These are foundational questions about clinical issues best answered using a textbook or other reference source.
e.g. What is cancer cachexia and what is its pathophysiology?
These are questions that can be answered using the best current research.
e.g. Is a fish oil-enhanced nutritional supplement effective in stablizing weight in patients with advanced cancer?
A well-built clinical question is specific to patient care and helps guide your search for evidence-based answers. There are generally four components of a good clinical question and they are represented by the acronym PICO.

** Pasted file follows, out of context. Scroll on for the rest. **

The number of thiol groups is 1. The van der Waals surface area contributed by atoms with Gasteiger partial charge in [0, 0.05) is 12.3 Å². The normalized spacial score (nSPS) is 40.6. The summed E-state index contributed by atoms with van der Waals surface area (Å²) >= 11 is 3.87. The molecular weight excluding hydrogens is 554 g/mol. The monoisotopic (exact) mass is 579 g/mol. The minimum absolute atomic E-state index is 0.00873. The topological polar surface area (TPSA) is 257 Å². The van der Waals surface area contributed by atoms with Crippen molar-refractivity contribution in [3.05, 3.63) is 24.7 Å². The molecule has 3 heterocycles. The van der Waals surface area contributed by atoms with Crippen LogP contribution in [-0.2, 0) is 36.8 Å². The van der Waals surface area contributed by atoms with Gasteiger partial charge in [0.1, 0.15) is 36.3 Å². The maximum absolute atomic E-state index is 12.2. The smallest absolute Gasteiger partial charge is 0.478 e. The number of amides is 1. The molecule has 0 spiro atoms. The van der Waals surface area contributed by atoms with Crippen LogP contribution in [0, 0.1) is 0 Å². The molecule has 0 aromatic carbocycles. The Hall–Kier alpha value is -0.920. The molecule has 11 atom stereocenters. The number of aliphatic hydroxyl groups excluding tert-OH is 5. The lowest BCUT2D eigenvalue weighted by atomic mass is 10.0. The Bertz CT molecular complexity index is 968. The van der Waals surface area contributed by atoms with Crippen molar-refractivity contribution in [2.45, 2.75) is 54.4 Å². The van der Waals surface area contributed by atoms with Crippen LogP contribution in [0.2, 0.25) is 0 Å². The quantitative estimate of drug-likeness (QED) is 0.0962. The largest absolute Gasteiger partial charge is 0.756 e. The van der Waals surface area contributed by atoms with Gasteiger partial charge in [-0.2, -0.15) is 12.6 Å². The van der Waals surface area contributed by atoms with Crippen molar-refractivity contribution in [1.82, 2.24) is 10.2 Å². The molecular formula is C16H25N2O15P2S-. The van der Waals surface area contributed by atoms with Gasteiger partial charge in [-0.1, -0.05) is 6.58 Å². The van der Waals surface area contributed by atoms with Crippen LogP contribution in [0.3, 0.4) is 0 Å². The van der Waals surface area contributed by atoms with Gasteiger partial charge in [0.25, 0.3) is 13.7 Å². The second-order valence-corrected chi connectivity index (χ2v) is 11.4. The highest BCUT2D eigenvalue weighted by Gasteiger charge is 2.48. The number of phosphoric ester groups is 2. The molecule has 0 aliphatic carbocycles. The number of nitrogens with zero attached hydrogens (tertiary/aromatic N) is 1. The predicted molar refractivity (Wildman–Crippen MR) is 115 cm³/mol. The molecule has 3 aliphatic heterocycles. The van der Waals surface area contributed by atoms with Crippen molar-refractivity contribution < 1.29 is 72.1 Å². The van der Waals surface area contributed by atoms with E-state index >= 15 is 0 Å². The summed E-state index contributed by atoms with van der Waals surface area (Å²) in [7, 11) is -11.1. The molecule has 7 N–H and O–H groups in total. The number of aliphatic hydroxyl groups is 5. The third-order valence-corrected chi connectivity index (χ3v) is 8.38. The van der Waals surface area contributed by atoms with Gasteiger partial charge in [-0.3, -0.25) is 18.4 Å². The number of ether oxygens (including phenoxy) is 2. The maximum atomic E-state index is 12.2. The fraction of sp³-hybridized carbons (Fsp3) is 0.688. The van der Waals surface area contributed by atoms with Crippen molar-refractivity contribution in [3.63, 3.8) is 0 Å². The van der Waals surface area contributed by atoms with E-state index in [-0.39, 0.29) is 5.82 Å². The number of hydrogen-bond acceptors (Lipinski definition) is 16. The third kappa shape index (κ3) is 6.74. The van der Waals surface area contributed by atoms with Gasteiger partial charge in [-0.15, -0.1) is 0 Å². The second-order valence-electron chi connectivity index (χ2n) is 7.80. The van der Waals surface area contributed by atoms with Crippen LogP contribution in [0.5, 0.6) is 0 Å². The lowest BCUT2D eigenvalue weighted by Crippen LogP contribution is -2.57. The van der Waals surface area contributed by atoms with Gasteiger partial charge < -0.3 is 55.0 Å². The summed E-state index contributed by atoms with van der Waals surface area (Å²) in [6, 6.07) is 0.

P - Patient, population or problem of interest
I - Intervention - therapy, diagnostic test, exposure, etc.
C - Comparison intervention or comparison of interest
O - Outcome(s) of interest
For example, you might start by wondering, Is Vitamin C more effective than echinacea in preventing the common cold? Restate your question in the PICO format to get a clinical answer
The PICO format will help you translate your question from an initial broad topic or a question specific to an individual patient's experience, to a concrete, objective question that you can find clinical evidence to answer.
Burns, P. B., & Chung, K. C. (2010). Developing good clinical questions and finding the best evidence to answer those questions. Plastic and reconstructive surgery, 126(2), 613–618. doi:10.1097/PRS.0b013e3181de24a7